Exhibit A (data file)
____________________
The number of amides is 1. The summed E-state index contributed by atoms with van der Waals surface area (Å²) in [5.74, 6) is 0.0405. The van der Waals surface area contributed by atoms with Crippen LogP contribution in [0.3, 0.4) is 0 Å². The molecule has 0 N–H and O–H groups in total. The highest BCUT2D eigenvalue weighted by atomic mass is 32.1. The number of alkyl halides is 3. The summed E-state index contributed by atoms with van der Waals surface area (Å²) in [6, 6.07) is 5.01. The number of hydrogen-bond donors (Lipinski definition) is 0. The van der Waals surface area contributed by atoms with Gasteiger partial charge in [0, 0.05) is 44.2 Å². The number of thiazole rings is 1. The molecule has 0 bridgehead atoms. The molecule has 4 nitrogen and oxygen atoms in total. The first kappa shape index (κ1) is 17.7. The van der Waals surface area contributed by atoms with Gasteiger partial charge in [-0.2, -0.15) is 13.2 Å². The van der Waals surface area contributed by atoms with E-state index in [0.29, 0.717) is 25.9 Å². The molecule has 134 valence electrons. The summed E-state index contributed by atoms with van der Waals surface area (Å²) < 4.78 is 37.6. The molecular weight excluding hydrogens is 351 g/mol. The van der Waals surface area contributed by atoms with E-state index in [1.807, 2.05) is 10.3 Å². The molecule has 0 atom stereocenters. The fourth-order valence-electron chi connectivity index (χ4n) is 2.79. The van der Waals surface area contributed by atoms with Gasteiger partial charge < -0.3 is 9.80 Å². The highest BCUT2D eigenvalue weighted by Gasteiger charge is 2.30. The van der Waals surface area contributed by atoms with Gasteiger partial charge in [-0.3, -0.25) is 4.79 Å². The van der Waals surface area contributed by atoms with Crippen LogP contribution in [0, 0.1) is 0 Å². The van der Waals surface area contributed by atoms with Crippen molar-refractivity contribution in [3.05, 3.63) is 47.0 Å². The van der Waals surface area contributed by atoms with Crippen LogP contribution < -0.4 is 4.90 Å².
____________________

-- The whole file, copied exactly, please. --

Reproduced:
The number of amides is 1. The summed E-state index contributed by atoms with van der Waals surface area (Å²) in [5.74, 6) is 0.0405. The van der Waals surface area contributed by atoms with Crippen LogP contribution in [0.3, 0.4) is 0 Å². The molecule has 0 N–H and O–H groups in total. The highest BCUT2D eigenvalue weighted by atomic mass is 32.1. The number of alkyl halides is 3. The summed E-state index contributed by atoms with van der Waals surface area (Å²) in [6, 6.07) is 5.01. The number of hydrogen-bond donors (Lipinski definition) is 0. The van der Waals surface area contributed by atoms with Gasteiger partial charge in [0, 0.05) is 44.2 Å². The number of thiazole rings is 1. The molecule has 0 bridgehead atoms. The molecule has 4 nitrogen and oxygen atoms in total. The first kappa shape index (κ1) is 17.7. The van der Waals surface area contributed by atoms with Gasteiger partial charge in [-0.2, -0.15) is 13.2 Å². The van der Waals surface area contributed by atoms with E-state index in [0.29, 0.717) is 25.9 Å². The molecule has 134 valence electrons. The summed E-state index contributed by atoms with van der Waals surface area (Å²) < 4.78 is 37.6. The molecular weight excluding hydrogens is 351 g/mol. The van der Waals surface area contributed by atoms with E-state index in [1.807, 2.05) is 10.3 Å². The molecule has 0 atom stereocenters. The fourth-order valence-electron chi connectivity index (χ4n) is 2.79. The van der Waals surface area contributed by atoms with Gasteiger partial charge < -0.3 is 9.80 Å². The highest BCUT2D eigenvalue weighted by Gasteiger charge is 2.30. The van der Waals surface area contributed by atoms with Gasteiger partial charge in [-0.3, -0.25) is 4.79 Å². The van der Waals surface area contributed by atoms with Crippen LogP contribution in [0, 0.1) is 0 Å². The van der Waals surface area contributed by atoms with Crippen molar-refractivity contribution in [3.05, 3.63) is 47.0 Å². The van der Waals surface area contributed by atoms with Crippen LogP contribution < -0.4 is 4.90 Å².